IT may sound like yet another election pitch, but it’s really about business. Microsoft managing director Ross Peat says the country needs to make steep productivity improvements and he believes his company can lead the way.
“My hope is that we can get New Zealand back in the top ten OECD countries,” he announced at TechEd 2005.
Peat says the fact the event sold out is reflective of the interest in the company’s wave of new products and a real sense of energy in the industry.
For Iain McDonald, keynote speaker at Microsoft’s TechEd conference earlier this week, the biggest benefit of the event is the chance to address his company’s core constituency.
“It gives the delegates an insight into the future and they can get an idea of things to come that will hopefully peak their interest. This is a great time to be in the Microsoft camp with all the impressive things being released,” he says.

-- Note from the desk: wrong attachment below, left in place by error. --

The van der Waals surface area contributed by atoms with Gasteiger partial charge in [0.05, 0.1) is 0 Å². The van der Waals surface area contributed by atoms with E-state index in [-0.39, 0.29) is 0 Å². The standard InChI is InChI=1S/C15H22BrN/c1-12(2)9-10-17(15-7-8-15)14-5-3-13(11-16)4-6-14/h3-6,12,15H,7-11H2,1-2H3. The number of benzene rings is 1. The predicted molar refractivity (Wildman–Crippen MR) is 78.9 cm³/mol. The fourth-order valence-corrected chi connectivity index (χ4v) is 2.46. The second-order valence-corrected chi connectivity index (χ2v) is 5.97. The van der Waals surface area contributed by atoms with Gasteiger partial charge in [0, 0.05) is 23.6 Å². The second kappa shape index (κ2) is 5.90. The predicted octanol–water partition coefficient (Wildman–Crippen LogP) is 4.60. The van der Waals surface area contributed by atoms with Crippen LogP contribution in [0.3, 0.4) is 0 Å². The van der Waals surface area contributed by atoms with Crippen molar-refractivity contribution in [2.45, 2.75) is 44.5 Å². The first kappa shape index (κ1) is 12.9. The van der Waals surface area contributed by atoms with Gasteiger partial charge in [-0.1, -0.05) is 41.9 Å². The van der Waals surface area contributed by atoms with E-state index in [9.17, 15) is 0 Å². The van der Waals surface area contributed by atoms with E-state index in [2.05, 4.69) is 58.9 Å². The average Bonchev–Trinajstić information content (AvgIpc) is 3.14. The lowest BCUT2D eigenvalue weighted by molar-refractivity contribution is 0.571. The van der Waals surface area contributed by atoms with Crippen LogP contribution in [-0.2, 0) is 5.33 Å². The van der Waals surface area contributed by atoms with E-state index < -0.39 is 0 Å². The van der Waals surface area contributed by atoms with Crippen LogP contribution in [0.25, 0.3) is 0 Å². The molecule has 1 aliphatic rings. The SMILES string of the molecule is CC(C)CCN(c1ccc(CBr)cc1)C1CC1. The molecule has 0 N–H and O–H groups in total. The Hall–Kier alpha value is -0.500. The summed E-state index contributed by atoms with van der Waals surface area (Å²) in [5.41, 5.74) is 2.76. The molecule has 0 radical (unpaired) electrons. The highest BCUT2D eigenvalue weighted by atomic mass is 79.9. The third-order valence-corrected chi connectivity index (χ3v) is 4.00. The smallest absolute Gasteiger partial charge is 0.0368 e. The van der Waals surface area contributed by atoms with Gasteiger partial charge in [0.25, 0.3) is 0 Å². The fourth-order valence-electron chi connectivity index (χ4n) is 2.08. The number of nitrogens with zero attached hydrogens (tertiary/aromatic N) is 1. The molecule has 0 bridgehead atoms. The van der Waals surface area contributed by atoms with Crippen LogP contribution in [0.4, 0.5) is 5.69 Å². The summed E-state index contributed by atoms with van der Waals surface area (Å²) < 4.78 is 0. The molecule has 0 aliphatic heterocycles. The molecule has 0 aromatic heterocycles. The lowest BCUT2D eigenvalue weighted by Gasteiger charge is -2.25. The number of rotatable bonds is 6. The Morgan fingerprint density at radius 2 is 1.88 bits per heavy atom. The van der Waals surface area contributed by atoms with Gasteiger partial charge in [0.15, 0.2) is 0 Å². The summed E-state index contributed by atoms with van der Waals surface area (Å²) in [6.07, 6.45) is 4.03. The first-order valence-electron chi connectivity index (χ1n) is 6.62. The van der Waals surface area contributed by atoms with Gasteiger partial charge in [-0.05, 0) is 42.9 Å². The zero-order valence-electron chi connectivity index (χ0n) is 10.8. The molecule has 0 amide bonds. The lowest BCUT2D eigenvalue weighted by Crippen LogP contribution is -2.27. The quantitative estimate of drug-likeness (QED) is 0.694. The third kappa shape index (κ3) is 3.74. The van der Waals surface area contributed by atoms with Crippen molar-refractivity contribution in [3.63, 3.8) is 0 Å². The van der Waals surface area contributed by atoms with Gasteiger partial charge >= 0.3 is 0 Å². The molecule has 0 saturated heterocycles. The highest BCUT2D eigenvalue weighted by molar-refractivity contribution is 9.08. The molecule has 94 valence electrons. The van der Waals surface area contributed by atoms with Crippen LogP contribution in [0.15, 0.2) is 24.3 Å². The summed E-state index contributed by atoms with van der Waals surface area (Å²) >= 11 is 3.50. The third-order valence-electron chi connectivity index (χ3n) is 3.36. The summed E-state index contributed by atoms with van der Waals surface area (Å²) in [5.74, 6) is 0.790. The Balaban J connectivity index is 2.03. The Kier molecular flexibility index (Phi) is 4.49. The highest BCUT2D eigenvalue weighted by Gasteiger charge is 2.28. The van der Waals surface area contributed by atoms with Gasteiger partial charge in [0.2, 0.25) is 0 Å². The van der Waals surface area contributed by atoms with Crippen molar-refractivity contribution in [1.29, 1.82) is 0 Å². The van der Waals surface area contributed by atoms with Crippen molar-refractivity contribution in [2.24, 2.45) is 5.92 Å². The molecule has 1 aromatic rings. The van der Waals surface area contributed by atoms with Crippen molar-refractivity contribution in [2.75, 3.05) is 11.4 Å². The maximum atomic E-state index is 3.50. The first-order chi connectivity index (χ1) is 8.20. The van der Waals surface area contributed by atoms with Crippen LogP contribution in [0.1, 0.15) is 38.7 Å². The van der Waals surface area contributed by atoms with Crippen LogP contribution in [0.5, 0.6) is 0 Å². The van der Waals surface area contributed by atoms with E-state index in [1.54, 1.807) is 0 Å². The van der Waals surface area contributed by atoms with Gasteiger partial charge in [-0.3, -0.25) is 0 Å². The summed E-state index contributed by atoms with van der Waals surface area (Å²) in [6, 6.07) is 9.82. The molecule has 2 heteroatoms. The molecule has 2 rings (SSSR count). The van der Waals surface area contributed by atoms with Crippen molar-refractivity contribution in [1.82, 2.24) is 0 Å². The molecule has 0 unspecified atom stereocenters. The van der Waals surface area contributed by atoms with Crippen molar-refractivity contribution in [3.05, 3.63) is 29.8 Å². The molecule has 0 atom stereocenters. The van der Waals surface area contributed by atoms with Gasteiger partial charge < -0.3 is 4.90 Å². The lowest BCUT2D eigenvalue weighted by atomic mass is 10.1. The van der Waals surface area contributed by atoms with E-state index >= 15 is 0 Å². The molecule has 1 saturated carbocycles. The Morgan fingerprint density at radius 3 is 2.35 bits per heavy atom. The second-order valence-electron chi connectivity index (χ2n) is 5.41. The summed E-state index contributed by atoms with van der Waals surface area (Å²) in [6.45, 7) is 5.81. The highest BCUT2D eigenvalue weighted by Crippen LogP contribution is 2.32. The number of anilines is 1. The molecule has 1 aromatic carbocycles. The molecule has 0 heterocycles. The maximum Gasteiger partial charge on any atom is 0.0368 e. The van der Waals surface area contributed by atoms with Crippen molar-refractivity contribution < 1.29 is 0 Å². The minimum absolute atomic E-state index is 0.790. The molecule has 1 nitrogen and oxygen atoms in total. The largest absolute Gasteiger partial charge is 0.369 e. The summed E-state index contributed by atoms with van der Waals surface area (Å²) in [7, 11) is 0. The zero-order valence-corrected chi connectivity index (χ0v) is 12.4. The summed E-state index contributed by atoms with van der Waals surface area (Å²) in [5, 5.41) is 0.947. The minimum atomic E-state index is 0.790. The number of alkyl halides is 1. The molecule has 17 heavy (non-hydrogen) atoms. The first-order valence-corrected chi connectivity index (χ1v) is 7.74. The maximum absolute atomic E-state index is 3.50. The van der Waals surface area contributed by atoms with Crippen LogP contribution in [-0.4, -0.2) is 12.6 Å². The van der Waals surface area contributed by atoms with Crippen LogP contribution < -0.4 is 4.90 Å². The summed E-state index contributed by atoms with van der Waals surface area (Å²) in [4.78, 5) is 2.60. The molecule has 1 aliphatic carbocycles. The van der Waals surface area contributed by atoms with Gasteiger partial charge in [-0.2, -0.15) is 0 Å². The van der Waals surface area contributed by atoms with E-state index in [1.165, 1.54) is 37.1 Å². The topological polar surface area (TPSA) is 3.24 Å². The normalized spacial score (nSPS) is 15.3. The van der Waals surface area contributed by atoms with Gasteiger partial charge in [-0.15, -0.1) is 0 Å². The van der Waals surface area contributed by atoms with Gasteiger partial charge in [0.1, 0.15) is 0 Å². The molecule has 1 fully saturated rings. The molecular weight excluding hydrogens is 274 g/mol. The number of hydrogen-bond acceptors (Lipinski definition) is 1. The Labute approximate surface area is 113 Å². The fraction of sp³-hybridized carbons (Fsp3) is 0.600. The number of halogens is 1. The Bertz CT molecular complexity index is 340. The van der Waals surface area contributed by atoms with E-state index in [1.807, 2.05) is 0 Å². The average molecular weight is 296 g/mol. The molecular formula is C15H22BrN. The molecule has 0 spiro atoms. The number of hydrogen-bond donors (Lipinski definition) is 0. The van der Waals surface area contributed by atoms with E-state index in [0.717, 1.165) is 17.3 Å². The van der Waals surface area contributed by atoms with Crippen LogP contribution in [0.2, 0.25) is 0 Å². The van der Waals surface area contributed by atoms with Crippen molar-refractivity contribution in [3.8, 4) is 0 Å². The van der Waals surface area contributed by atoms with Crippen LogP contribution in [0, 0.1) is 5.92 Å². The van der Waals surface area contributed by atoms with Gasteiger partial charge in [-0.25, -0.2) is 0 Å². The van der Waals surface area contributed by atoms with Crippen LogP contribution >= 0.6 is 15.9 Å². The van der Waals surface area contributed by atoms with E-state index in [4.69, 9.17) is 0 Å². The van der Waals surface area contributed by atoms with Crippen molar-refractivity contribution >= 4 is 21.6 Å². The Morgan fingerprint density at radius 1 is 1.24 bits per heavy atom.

McDonald, director of the Windows Server Group, describes Microsoft as being back on the front foot with products like SQL Server, Visual Studio and Vista and says he hopes the strategy of a major/minor release cycle will pay dividends.
“In two or three years’ time people will see the value of the non-disruptive release model. The computer industry has gone through a bit of a downturn in recent years but Microsoft thinks the shine is coming back.”
Security is high on the agenda at Microsoft and McDonald says his company is committed to making sure users can be confident, starting with the inclusion of phishing filters into the beta version of Vista. That will then extend to the consumer level in order to boost security on the internet.
And, says McDonald, developers using Visual Studio 2005 have the ability to test the security of their applications by using the same code analysis tools used internally at Microsoft.
“We want to make it easier for developers to create and ensure software testing becomes a more integrated part of development.”
With the increasing pervasiveness of mobile devices Microsoft is looking into intelligent distributed storage through defining ways to secure boundaries and the inclusion of network access protection.
“You have to have better ways of managing systems such as smartphones — it’s policy not topology that defines the edge,” says McDonald.